Representative image | Source: Unsplash
India’s maize exports have already touched a six-year high this fiscal, with shipments in the April-September period nearly treble of those for the whole of the last fiscal.
Bangladesh, which has imported a record two-thirds of the commodity shipped out of India, is the big reason for the spike in exports.
“Bangladesh has bought over seven lakh tonnes since April this year. At least two lakh tonnes could have been exported to that country since October,” said exporting house Bengani Food Products Pvt Ltd managing director Bimal Bengani.
The rise in exports comes after domestic end-users such as poultry and starch sectors complained of supply shortage and high prices last year.
The Agricultural and Processed Food Products Export Development Authority (APEDA) data shows that maize exports in the first half of the fiscal were 9.22 lakh tonnes at a value of $184.52 million compared with 3.70 lakh tonnes worth $142.78 million the whole of the last fiscal.
Of this, Bangladesh imported a record 6.18 lakh tonnes valued at $122.25 million till September. Before this, the neighbouring nation had imported a maximum of 5.16 lakh tonnes worth $139.93 million during 2012-13.
As per APEDA April-November data, exports of other cereals, which includes maize, were 15.04 lakh tonnes valued at $327 million.
Maize exports from India dropped since record shipments of 47.88 lakh tonnes worth $1.03 billion in 2012-13. Since then, they have been on a downswing before this fiscal’s turnaround.
The coarse cereal’s exports slipped to below 10 lakh tonnes since 2014-15, when 28.25 lakh tonnes valued at $666.75 million were shipped.
Maize was shipped to Bangladesh at rates between $200 (Rs 14,700) and $240 (Rs 17,650) a tonne, Bengani said. This is lower than the minimum support price (MSP) of Rs 18,500 a tonne fixed for the crop this season (July 2020-June 2021).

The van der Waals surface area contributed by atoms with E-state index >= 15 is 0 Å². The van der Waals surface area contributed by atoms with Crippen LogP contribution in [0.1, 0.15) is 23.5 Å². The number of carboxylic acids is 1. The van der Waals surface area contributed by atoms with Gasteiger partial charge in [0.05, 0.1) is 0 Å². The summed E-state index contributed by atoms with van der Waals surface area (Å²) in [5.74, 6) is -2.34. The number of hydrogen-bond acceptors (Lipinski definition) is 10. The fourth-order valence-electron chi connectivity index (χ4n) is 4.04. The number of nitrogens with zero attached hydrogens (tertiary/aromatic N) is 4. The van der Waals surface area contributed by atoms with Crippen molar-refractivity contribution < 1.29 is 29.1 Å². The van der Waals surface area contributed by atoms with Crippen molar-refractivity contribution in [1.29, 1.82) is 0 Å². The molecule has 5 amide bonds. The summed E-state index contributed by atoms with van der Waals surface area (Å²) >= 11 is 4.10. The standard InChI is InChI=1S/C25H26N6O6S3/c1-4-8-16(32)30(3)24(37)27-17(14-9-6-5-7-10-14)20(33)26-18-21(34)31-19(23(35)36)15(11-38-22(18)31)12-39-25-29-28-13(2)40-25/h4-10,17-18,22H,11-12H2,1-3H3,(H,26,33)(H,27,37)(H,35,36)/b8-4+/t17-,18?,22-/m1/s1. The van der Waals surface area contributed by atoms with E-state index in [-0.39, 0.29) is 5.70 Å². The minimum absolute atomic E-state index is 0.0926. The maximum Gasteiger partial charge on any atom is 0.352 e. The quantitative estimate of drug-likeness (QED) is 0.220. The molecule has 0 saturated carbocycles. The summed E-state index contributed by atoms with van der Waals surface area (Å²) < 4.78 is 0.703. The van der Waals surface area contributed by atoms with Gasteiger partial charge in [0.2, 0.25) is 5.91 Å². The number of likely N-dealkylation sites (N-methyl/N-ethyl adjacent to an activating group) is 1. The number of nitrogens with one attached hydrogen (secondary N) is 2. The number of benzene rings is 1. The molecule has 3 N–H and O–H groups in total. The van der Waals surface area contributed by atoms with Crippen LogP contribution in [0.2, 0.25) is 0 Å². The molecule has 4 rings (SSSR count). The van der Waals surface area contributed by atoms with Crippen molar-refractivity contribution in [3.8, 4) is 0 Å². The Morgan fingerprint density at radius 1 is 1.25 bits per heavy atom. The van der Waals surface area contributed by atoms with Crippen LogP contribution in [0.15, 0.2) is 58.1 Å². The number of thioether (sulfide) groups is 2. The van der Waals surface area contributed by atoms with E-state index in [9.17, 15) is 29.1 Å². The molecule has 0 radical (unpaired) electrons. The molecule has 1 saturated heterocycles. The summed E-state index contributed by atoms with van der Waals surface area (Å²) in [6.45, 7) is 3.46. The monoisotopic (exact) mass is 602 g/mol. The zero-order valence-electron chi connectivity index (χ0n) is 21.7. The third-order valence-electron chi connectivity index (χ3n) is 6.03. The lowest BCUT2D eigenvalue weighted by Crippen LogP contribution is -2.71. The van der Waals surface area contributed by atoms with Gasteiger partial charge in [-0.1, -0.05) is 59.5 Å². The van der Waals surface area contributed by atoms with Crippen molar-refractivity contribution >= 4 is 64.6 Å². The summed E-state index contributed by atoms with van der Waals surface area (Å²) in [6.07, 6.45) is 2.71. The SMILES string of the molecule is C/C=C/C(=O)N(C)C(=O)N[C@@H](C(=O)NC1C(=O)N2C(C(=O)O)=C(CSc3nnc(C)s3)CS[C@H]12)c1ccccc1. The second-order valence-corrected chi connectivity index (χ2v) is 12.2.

Maize is ruling at different rates depending on the quality and moisture levels, though below MSP across the country. While prices in Tamil Nadu are at Rs 12,500-13,500 a tonne, they are quoting around Rs 13,750 in Andhra Pradesh. Prices are hovering around Rs 13,500 in Karnataka, below Rs 13,000 in Madhya Pradesh and between Rs 12,000 and Rs 14,000 in Maharashtra.
According to the International Grains Council, maize export prices are ranging from $220 a tonne from the US to $236 from Argentina, free-on-board. Prices are up over 30 percent year-on-year.
“We are getting maize at Namakkal in Tamil Nadu at Rs 15,000 a tonne,” said Tamil Nadu Egg Poultry Farmers Marketing Society (PFMS) president Vangili Subramanian.
Prices are Rs 1,000 a tonne lower than in November as kharif crop arrivals have increased.
“We exporters are getting maize for shipments at Rs 15,000-15,500 a tonne, depending on moisture. The maize offered at Namakkal could be of higher moisture,” said Chennai-based exporting firm Rajathi Group director Madan Prakash.
“Besides Bangladesh, Vietnam has bought around one lakh tonnes,” Bengani said.
Prakash said exports could have been higher but for container shortage. “We have been shipping 500 to 1,200 tonnes every week to destinations such as Vietnam and Malaysia,” he said. Most of these shipments are being done in 20-foot containers which can carry up to 24 tonnes.
Exporters are discounting fears of any maize shortage for domestic users like last year.
“Sufficient quantity is available for the domestic market until the rabi (winter) crop arrives (in April),” said Bengani.
Subramanian said maize availability was unlikely to be affected this year as kharif (summer) crop production was good.
According to the agriculture ministry’s first advance estimate of production of foodgrains for this season, kharif maize production is likely to be 19.88 million tonnes against 19.68 million tonnes during last year's kharif season.
“Our expectations are that maize production will be higher this year. Barring Tamil Nadu, where production is a tad lower than our estimates, it is higher in other parts of the country,” PFMS’ Subramanian said.
According to jute industry sources, many farmers in Bengal have opted to shift from jute to corn this year as the fibre crop fetched lower prices last year and corn is cheaper to cultivate.
Bengani expects demand for Indian maize to continue at current rates.
India enjoys a freight advantage and exporters are willing to ship in small quantities compared with bulk quantities demand that Brazilian or American ships seek.
Domestic users would have to pay higher prices, close to the MSP, to growers or they could face shortage during March-April, Bengani said.
Maize price surged to Rs 26,000 a tonne last year, forcing domestic users to import. India imported 3.18 lakh tonnes last season, which was 10 times the imports during 2018.
Such shipments are facilitated by the Union government allowing import of five lakh tonnes annually under the tariff rate quota (TRQ) regime. This allows shipments of maize at a lower customs duty of 15 percent into the country.
In normal circumstances, maize import attracts 50 percent duty besides five percent Integrated Goods and Services Tax and 10 percent social welfare surcharge.